Taking the coast road west from Ouistreham (D514) you can stop off at all the beaches with everyone having memorials, a museum or the remains of the Atlantic wall with many of the German bunkers and fortifications still visible.
THE MIRACLE OF THE MULBERRY HARBOUR
The biggest visible remains of the invasion must be the Mulberry artificial harbour at Arromanches. It is a tremendous sight and is quite an astounding feat of the Allies to construct a floating harbour on such a scale.
Hitler had always thought that there could not be an invasion in Normandy as there was no deep-water harbour – but the Mulberry artificial harbour gave the Allies what they needed – a safe, deep water port.
At Longues-sur-Mer, just west of Arromanches is the Batterie de Longues. This is the only coastal battery that still has its guns intact, giving an impressive picture of what an Atlantic Wall gun emplacement was like. Definitely worth seeing.
Just a little further west is Port-En-Bessin where the Musee des Epaves sous-marines du Debarquement has relics of impressive remains and personal items from many of the great warships sunk on or around the 6th June 1944.
The American cemetery at Coleville-Sur-Mer has a stunning view over Omaha Beach. This is where the opening scene of ‘Saving Private Ryan’ was filmed. The film was based on the four Niland brothers, two of whom are buried in the cemetery. One was a POW after being shot down in Burma and after a lot of bureaucracy, the fourth brother was sent home. The cemetery contains the remains of 9387 soldiers with 1557 missing.
Travelling further west is Pointe Du Hoc, where the US Rangers scaled the cliffs. This is another visible example of the ferocity of the fighting. Bombers pulverised the coastal batteries situated on this strategic point and there is a multitude of different shell holes. Some so big they could take 3 or 4 double-decker buses. It has been left as it was in 1944 and for me this site summed up the horrific nature of war. The sheer destruction and terrifying scale that was meted upon the Germans here is plain to see.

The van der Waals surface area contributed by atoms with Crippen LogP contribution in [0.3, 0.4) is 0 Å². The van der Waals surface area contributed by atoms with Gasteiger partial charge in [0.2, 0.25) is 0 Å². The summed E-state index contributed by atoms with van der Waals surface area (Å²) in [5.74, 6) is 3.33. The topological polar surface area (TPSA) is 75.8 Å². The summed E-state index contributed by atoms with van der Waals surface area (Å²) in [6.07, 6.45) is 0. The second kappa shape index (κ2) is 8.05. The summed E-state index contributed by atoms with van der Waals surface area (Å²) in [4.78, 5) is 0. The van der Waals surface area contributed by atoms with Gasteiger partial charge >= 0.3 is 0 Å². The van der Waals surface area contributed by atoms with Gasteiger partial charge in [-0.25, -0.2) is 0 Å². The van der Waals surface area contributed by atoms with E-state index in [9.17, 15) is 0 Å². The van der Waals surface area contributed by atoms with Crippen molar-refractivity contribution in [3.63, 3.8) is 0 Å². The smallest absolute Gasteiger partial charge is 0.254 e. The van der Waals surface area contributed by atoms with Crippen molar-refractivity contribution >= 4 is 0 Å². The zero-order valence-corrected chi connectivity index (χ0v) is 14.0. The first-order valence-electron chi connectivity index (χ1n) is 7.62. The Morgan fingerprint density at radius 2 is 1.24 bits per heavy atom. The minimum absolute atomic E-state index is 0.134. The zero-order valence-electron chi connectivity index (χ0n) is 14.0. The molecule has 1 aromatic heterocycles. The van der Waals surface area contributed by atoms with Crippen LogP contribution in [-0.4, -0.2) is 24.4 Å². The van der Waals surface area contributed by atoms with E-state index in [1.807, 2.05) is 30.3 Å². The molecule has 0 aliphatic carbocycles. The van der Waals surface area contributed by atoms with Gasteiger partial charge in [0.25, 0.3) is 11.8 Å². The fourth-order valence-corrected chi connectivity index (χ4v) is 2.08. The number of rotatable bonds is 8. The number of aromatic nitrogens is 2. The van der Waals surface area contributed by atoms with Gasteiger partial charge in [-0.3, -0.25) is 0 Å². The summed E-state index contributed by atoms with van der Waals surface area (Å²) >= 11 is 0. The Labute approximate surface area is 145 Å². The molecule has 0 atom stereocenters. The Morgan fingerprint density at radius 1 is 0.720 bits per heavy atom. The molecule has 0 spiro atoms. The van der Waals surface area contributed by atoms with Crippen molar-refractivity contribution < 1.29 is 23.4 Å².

German Cemetery at Le Cambe
I finished my tour of Normandy with a visit to Le Cambe and the German cemetery. It is only a couple of miles inland from Pointe de Hoc. In contrast with the American cemetery and its rows of perfectly aligned 9387 crosses, there are 21,115 German graves here but you would never think it. It is one of the largest German military graveyards of the Second World War in France.
Some graves have two soldiers to a plot and the marker lies flat, so visually it does not have the same impact as standing stones. I started my tour of Normandy with a visit to a British cemetery and finished with one to a German cemetery where there is great emphasis placed on young people working for the German War Graves Commission and the premise of ‘Reconciliation above the graves – working for peace’.
There is an excellent visitor centre at the cemetery with a similar message to the one in the Ypres ‘In Flanders Field’ museum – that millions have died in ‘conflicts’ since the end of the Second World War but that the desire for peace is still strong and the best reminder of peace is the millions of graves.
The German cemetery at Le Cambe has serenity in abundance. I would recommend a visit and to see the excellent displays of peace and hope in the visitor centre.
Some of the landscape has changed but not much and there is much that is the same. Normandy is one of the most beautiful landscapes of France, with its lush, green pastures fenced in by the bocage and its stunning beaches. It is rich in culture and medieval history.
It is also the final resting place of so many young men from the D-Day landings. It also claimed the lives of so many more after the initial landings with the sheer scale and brutality of the fight for Normandy, for France, and to break out for the road to the liberation of Europe.
Anyone visiting Normandy cannot do so without reminders of the war all around them, but life goes on for the French. Many people who lost someone will continue to return to this part of France where the liberation of Europe began.